We used a humid tropical elevation gradient to examine the relationships among climate, edaphic conditions, belowground carbon storage, and soil respiration rates. We also compared open and closed canopy sites to increase the range of microclimate conditions sampled along the gradient, and determine the effects of canopy openings on C and P storage, and C dynamics. Total soil C, the light C fraction, and all of the component fractions of the P pool were significantly related to soil moisture, and all but total soil C were also significantly related to temperature. Both labile and recalcitrant soil P fractions were negatively correlated with the light C fraction, while the dilute HCl-extractable P pool, generally thought of as intermediate in availability, was positively correlated with light C, suggesting that P may play an important role in C cycling within these systems. Total fine root biomass was greatest at 1000 m elevation and lowest at 150 m, and was strongly and positively correlated with soil moisture content. Soil respiration rates were significantly and negatively correlated with fine root biomass and the light C fraction. In forested sites, soil respiration rates were strongly and negatively correlated with total belowground C pools (soils roots forest floor). Belowground C pools did not follow the expected increasing trend with decreases in temperature along the gradient. Our results indicated that in humid tropical forests, the relationships among soil C and nutrient pools, soil respiration rates, and climate are complex. We suggest that frequent and prolonged anaerobic events could be important features of these environments that may explain the observed trends.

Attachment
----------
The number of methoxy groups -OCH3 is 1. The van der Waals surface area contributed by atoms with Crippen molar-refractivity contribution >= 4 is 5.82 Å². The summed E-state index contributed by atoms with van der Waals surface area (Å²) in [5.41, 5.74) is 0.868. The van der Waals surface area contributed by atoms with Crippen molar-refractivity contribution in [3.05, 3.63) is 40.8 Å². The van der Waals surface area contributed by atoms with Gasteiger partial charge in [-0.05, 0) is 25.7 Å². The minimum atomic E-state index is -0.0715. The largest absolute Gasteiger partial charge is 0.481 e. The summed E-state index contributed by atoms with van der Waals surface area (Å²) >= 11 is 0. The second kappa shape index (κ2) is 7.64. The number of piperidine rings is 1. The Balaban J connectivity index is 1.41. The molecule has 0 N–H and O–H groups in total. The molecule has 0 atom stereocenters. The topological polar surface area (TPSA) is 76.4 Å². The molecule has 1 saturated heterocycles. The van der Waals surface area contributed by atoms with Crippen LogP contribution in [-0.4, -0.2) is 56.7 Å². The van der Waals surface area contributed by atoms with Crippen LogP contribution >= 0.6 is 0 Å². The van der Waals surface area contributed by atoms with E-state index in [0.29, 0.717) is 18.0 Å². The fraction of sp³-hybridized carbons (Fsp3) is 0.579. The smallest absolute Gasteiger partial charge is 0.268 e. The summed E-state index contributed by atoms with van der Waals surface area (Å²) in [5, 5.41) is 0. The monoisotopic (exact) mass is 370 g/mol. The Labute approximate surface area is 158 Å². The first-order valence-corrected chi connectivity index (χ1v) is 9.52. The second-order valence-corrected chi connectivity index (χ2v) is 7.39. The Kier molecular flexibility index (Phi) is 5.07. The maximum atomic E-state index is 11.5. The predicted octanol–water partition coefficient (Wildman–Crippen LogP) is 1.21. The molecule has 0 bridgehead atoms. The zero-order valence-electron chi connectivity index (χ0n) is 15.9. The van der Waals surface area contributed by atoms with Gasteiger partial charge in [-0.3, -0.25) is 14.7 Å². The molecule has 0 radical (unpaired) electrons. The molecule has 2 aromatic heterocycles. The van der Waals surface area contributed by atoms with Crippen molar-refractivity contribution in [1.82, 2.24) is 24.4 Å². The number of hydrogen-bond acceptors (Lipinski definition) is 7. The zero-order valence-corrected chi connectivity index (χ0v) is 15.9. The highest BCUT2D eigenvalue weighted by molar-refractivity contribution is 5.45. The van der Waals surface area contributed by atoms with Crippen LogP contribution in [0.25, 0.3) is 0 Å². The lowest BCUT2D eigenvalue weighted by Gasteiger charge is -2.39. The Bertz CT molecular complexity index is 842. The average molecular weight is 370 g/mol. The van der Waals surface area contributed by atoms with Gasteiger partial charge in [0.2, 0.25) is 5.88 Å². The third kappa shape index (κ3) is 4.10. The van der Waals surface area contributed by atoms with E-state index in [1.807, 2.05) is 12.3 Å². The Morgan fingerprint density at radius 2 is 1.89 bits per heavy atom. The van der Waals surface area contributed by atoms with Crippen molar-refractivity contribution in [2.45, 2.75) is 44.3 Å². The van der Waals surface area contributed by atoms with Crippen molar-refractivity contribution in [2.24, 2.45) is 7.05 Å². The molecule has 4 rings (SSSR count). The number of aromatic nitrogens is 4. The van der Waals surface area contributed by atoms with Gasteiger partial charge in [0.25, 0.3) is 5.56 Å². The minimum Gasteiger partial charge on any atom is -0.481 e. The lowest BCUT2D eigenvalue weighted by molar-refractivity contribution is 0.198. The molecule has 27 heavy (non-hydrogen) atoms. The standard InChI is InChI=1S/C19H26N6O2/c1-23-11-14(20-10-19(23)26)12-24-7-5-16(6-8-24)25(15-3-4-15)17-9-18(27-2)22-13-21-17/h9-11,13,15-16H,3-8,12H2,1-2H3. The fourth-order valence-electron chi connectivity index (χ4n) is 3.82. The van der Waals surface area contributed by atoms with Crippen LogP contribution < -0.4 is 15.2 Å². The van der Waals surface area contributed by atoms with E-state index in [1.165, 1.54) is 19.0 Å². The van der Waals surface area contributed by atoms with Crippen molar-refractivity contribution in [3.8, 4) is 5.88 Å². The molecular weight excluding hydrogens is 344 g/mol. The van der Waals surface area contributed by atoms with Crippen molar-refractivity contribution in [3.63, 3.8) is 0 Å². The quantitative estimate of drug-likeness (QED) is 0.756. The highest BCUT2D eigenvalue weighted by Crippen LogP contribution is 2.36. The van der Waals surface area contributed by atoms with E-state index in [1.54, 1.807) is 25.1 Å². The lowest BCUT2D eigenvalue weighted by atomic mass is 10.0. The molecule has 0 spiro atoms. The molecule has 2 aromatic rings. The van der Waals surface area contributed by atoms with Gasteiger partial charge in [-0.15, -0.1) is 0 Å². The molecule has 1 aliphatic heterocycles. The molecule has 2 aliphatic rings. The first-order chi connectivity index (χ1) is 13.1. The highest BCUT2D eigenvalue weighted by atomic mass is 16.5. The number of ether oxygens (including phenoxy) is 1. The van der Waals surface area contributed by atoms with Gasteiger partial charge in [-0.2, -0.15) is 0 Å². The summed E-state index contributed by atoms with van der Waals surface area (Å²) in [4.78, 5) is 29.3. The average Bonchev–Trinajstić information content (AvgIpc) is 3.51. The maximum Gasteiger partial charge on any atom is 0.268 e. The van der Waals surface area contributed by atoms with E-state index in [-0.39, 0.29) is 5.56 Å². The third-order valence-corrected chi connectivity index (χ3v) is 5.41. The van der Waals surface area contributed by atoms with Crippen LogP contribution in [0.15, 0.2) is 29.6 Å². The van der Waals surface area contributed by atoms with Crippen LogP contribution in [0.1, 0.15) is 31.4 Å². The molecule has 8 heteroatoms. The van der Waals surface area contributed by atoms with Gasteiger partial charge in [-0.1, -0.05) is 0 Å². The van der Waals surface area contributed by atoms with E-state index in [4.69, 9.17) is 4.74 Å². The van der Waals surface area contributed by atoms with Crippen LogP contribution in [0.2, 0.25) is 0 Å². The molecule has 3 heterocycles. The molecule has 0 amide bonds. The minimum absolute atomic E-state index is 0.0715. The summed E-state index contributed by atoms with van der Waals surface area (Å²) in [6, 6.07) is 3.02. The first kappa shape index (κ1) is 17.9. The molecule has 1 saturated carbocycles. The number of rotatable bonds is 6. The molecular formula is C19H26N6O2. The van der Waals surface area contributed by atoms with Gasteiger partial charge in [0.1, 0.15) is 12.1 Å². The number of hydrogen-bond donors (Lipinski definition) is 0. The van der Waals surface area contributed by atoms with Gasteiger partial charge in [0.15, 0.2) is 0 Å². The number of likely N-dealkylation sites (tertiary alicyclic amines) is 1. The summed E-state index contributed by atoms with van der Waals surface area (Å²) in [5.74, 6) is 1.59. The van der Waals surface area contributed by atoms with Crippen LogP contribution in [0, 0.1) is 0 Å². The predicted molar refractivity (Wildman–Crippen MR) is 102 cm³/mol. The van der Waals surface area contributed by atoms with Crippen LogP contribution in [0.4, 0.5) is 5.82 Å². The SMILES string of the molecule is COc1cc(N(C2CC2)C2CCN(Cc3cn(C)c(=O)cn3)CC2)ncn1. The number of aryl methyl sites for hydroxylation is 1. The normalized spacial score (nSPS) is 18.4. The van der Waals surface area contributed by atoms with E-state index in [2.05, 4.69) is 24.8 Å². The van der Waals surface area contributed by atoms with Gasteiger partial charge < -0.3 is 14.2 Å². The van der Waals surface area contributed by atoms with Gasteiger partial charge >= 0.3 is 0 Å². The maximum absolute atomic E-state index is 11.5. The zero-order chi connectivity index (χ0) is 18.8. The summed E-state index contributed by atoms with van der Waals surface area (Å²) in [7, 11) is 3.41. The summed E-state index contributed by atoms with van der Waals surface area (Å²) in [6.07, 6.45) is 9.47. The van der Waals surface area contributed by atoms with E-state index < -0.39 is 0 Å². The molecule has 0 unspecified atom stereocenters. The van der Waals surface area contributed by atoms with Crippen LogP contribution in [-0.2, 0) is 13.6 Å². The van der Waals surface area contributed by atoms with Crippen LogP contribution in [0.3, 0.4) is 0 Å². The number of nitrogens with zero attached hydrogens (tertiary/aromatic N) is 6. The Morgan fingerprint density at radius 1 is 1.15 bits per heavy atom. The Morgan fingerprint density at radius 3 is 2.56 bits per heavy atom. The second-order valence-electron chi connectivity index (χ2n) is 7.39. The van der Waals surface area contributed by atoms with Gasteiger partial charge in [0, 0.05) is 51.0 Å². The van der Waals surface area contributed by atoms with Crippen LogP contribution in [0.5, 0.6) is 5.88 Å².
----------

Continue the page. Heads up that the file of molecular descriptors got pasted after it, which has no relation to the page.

You have requested a machine translation of selected content from our databases. This functionality is provided solely for your convenience and is in no way intended to replace human translation. Neither BioOne nor the owners and publishers of the content make, and they explicitly disclaim, any express or implied representations or warranties of any kind, including, without limitation, representations and warranties as to the functionality of the translation feature or the accuracy or completeness of the translations.
Translations are not retained in our system. Your use of this feature and the translations is subject to all use restrictions contained in the Terms and Conditions of Use of the BioOne website.
Vol. 32 • No. 4